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Paul Dillon speaks to thousands of students across Australia providing information on alcohol and drugs, particularly in relation to looking after
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When you talked about the fact that you don't drink alcohol and you never really have, I was really impressed. I am in Year 11 and have never had a drink and never want to (at least that's how I feel at the moment). Could you give me any tips, based on your experience, on how to tell my friends I don't want to drink and yet still go out and have a social life

Thanks for the great question - the good news is that I'm meeting more and more young people who are finding themselves in the same situation. They have made the decision not to drink (for a range of reasons, including concerns about the developing brain, family or religious reasons or simply because they don't enjoy it) and are looking for ways to get them out of drinking but at the same time, keeping face with their friends and not seeming like they are boring or complete nerds!

Firstly, it is important to remember that there are some young people who just don't care what others think and are strong and confident enough to simply 'say no', if that is indeed what they want to do. I salute those teens and always smile when I see them 'high-five' each other or stand up and take a bow when I talk about non-drinkers during one of my presentations. To choose not to drink alcohol can be tough for a teen, but to stand up and declare that you're a non-drinker is a very gutsy thing to do ... let me tell you, even as an adult it can be hard sometimes! There is great pressure to conform and drink in social situations.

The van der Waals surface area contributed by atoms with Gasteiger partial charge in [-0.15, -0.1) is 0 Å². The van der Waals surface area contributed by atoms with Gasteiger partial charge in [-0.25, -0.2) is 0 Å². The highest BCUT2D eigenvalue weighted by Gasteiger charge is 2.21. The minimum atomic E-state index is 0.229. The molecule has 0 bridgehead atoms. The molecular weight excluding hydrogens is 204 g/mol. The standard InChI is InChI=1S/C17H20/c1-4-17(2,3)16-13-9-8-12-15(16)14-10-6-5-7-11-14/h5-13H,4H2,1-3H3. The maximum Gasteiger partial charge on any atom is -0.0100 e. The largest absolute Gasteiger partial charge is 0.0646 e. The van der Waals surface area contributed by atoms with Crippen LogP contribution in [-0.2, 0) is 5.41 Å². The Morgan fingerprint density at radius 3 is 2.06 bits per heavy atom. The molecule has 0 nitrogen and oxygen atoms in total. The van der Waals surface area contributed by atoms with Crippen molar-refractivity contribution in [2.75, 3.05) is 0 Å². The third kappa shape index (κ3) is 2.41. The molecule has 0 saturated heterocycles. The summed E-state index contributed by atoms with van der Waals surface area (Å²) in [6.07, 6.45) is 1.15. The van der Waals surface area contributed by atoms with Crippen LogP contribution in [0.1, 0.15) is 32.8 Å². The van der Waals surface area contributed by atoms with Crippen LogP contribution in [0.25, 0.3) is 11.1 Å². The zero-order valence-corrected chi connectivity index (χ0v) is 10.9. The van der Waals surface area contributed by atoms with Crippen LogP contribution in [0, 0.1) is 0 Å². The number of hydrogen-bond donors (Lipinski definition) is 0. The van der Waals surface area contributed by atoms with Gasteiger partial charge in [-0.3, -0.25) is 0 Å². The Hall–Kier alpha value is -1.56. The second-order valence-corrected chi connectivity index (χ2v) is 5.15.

I think how you respond depends on the situation. I have to say that when I was a teen I never felt any pressure to drink alcohol. My friendship group didn't drink and so it was never really a problem for me but when I talk to teens today, they say in certain situations what really helps them is an 'out', a simple excuse that they have come up with that helps them to refuse a drink but ensures that they 'save face' in front of others (particularly if they don't know them that well). Here are just some of the 'outs' that I have collected from students over the years:

"I am allergic to alcohol."

"The medication I’m on at the moment doesn't mix well with alcohol."

"I got really drunk last week and I'm trying to have a few weeks off."

<"Dad found out I was drinking last weekend and I'll be grounded if I get caught again."

"We've got a big game next week and I'm trying to be prepared as possible."

"Mum's picking me up this evening and she always checks my breath when I get in the car."

"Maybe later – I've already had a few and I just want a break for a while."

"My uncle is a police officer and he is staying at our house tonight. I've got to be really careful."

"Dad's an alcoholic and we've been told it could run in the family."

Of course, it would be so much better if you didn't have to tell a white lie and that those around you just accepted your decision not to drink, but that doesn't always happen. If you do get to a point when it all becomes too difficult and trying to explain why you're not drinking is just getting too much, you can always fall back on the 'old standard' of simply holding a glass, can or bottle and pretending to drink. I have to admit that I have used this, even at my age, and it certainly eases the pressure off people asking where my drink is, do I want another and the like…

The best thing for you is that you're coming to the age when you will get your driver's licence and when that happens it makes a non-drinker's life so much easier! You can then say you are the designated driver and no more questions will be asked - in fact, your popularity will soar!